It is beyond the scope of this work to discuss the pros and cons of direct and iterative solvers. Generally speaking, direct solvers are highly competitive for relatively small-size systems, while iterative methods become more and more efficient as the number of unknowns increases. In this context, by “efficiency” we mean a measure of the computational burden and memory storage required to solve a system of equations at a given precision. For the systems arising from reservoir simulations, Krylov subspace solvers are mandatory in practice because of (i) their low storage requirement, (ii) the small set of computational kernels needed for their implementation, i.e., sparse matrix-by-vector, scalar products, and vector updates only, and (iii) their scalability in parallel simulations [12].

### 3.1 Krylov Subspace Solvers

Given an arbitrary initial guess, $${\varvec{x}}_0$$, and the associated residual, $${\varvec{r}}_0$$, Krylov subspace methods look for the approximate solution $${\varvec{x}}_m$$ at the m-th step of the recurrent procedure as [12]:

\begin{aligned} {\varvec{x}}_m = {\varvec{x}}_0 + {\varvec{y}}, \quad \text {for} \ {\varvec{y}} \in \mathcal {K}_m(\mathcal {A}, {\varvec{r}}_0), \end{aligned}
(11)

with $$\mathcal {K}_m(\mathcal {A}, {\varvec{r}}_0)$$ the so-called Krylov subspace of size m generated by $$\mathcal {A}$$ and $${\varvec{r}}_0$$:

\begin{aligned} \mathcal {K}_m (\mathcal {A}, {\varvec{r}}_0 ) = \text {span} \left\{ {\varvec{r}}_0, \mathcal {A}{\varvec{r}}_0, \mathcal {A}^2{\varvec{r}}_0, \ldots , \mathcal {A}^{m-1}{\varvec{r}}_0 \right\} . \end{aligned}
(12)

$$\mathcal {K}_m(\mathcal {A}, {\varvec{r}}_0)$$, also referred to as trial space, is progressively enlarged at each iteration by adding a new vector to the basis $${\varvec{r}}_0$$, $$\mathcal {A}{\varvec{r}}_0$$, $$\ldots$$, $$\mathcal {A}^{m-1}{\varvec{r}}_0$$ (Figure 2a). At $$m=n+1$$, the newly added vector, $$\mathcal {A}^n{\varvec{r}}_0$$, is linearly dependent with the previous ones and the subspace can be no longer expanded. Hence, $$\mathcal {K}_n(\mathcal {A}, {\varvec{r}}_0) \equiv \mathbb {R}^n$$ and it necessarily contains $$\overline{{\varvec{x}}}$$. This entails that, in exact arithmetic, Krylov subspace methods have a finite termination, finding $$\overline{{\varvec{x}}}$$ at most after n iterations. At each step, $${\varvec{x}}_m$$ is computed by orthogonalizing the current residual, $${\varvec{r}}_m$$, to a second vector subspace, $$\mathcal {T}_m$$, also called test space. Depending on the choice of $$\mathcal {T}_m$$, manifold variants can be defined, and for some of them the iterative solution $${\varvec{x}}_m$$ satisfies some optimal properties in the current trial space.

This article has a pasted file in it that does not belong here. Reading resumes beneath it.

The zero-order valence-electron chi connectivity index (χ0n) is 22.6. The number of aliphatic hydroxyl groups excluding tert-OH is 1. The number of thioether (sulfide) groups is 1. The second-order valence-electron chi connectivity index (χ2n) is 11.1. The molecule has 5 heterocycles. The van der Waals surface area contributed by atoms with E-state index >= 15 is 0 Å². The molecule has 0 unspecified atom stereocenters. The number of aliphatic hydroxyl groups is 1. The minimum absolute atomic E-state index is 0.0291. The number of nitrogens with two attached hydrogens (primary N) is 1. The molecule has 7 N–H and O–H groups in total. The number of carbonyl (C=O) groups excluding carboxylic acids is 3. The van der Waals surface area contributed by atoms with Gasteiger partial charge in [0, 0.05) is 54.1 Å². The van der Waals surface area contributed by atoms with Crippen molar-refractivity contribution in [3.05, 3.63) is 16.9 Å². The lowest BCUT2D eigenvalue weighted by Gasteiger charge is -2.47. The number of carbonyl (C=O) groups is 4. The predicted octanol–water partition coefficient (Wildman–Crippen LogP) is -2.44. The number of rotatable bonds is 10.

The family of Krylov subspace solvers consists of several different methods. Among them, the most popular techniques used in reservoir simulators are: the Conjugate Gradient (CG), the Generalized Minimum Residual (GMRES) and the Bi-Conjugate Gradient Stabilized (Bi-CGStab). CG is suitable for Symmetric Positive Definite (SPD) systems, while GMRES and Bi-CGStab can be used with any matrix. The interested reader is referred to [63] for a thorough presentation of the solvers’ algorithms. Other solvers are part of the Krylov subspace family, such as Minimal Residual (MINRES) [64] or Orthogonal Minimum Residual (ORTHOMIN) [65] for indefinite and non-symmetric systems, respectively. The latter, in particular, was developed within the reservoir simulation community and enjoyed some popularity during the ’70s and ’80s (see, for instance, [36, 66, 67]), being later shadowed by the introduction of GMRES and Bi-CGStab, as shown, for example, in [68]. These solvers are, in fact, the usual default choice in most of the mainstream commercial simulators, e.g., [11, 69,70,71,72], although ORTHOMIN is still used in Eclipse 100 [71].

CG for SPD systems was originally introduced by Hestenes and Stiefel [73]. The test space is set equal to the trial space, i.e., $$\mathcal {T}_m \equiv \mathcal {K}_m(\mathcal {A}, {\varvec{r}}_0)$$. It can be proven (see [12] for details) that the m-th iterate, $${\varvec{x}}_m$$, is optimal in the sense that it minimizes the energy norm of the error $$\Vert {\varvec{e}}_m \Vert _A = {\varvec{e}}_m^T \mathcal {A} {\varvec{e}}_m$$, where $${\varvec{e}}_m = {\varvec{x}}_m - \overline{{\varvec{x}}}$$. In other words, it means that $${\varvec{x}}_m$$ is the optimal solution within $$\mathcal {K}_m(\mathcal {A}, {\varvec{r}}_0)$$ with respect to the property above. Since the basis $${\varvec{r}}_0, \mathcal {A}{\varvec{r}}_0, \ldots , \mathcal {A}^{m-1}{\varvec{r}}_0$$ is only mildly independent, CG builds an orthonormal basis for $$\mathcal {K}_m(\mathcal {A}, {\varvec{r}}_0)$$ through the three-term Lanczos recurrence [74]. This allows $${\varvec{x}}_m$$ to be generated just by updating the last iteration, while the complete basis of $$\mathcal {K}_m(\mathcal {A}, {\varvec{r}}_0)$$ is not needed explicitly. This is key for the CG performance, as it allows to keep constant the computational cost of each iteration at a fixed memory footprint. The CG convergence is theoretically controlled by the spectral condition number of $$\mathcal {A}$$, $$\kappa (\mathcal {A})$$ [12], i.e., the closer $$\kappa (\mathcal {A})$$ to 1, the faster the convergence rate.